• Communications
  • Public relations
  • Marketing
  • Government
  • Dispatcher
  • Police
  • Communications officer
  • 911 dispatcher
  • Logistics
  • Communication

Interviewing communications officer candidates

Review shortlisted candidates for your communications officer by understanding their skills and comparing their knowledge and skills.

  • MS Office and content management software (CMS)
  • Knowledge and experience in creating and distributing business content
  • Coordinating with external stakeholders to develop and preserve the organization’s brand to customers, external media and other stakeholders

Need help coming up with interview questions? See our list of communications officer interview questions for examples (with sample answers).

FAQs about how to hire a communications officer

When should I hire a communications officer?

While timing will be different for every business, consider hiring a communications officer after you’ve defined your brand, developed your brand strategy and would like to start promoting it to a wider audience (e.g., bloggers, investors, customers, journalists).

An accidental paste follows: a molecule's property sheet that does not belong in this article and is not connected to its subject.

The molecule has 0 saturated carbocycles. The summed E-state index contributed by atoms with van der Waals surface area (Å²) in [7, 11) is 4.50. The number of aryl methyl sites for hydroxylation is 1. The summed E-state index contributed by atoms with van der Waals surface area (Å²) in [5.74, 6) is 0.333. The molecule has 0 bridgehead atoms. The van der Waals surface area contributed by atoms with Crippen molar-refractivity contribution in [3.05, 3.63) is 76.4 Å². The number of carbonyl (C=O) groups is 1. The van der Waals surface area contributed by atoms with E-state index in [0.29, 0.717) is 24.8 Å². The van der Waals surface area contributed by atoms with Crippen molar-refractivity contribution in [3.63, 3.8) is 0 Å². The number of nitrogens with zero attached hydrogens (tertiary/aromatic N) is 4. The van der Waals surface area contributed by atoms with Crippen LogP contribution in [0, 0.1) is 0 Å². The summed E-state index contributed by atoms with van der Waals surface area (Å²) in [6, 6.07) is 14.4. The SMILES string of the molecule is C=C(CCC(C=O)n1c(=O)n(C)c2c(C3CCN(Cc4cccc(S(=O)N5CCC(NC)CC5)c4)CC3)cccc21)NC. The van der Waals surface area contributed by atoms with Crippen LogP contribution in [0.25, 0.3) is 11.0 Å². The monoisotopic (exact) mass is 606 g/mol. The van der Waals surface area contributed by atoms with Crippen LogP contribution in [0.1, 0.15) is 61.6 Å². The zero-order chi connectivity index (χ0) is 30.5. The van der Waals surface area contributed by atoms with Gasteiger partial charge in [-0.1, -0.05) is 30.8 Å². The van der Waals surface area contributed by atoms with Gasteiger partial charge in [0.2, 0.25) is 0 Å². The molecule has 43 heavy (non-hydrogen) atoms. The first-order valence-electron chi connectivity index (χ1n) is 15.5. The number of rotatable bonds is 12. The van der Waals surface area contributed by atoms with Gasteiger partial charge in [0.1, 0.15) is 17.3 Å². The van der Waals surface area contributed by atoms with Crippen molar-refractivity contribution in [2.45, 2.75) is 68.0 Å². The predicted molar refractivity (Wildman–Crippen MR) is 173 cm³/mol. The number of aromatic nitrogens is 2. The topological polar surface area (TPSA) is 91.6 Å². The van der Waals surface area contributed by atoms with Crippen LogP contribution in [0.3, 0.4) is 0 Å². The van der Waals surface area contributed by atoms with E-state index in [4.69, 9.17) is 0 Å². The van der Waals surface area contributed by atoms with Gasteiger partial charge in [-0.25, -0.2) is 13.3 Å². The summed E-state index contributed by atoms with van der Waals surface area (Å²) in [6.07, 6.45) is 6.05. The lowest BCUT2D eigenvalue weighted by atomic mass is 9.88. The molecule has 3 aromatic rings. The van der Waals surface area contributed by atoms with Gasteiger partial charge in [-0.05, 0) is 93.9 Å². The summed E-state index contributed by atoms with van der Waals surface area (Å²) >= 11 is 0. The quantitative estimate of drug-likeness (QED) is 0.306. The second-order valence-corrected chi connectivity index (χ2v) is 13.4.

While communications officers can help you build a brand, they tend to specialize in communicating a brand, rather than creating one from scratch. If you’d like help developing a brand strategy, consider hiring a brand manager or a marketing director.

What’s an alternative to hiring a communications officer?

If you already have an in-house marketing team at your company, your current employees may be able to take on tasks and responsibilities that are typically reserved for communications officers. However, be careful not to stretch your current team too thin. If you find your current team doesn’t have the bandwidth to execute campaigns, it may be time to hire a communications officer.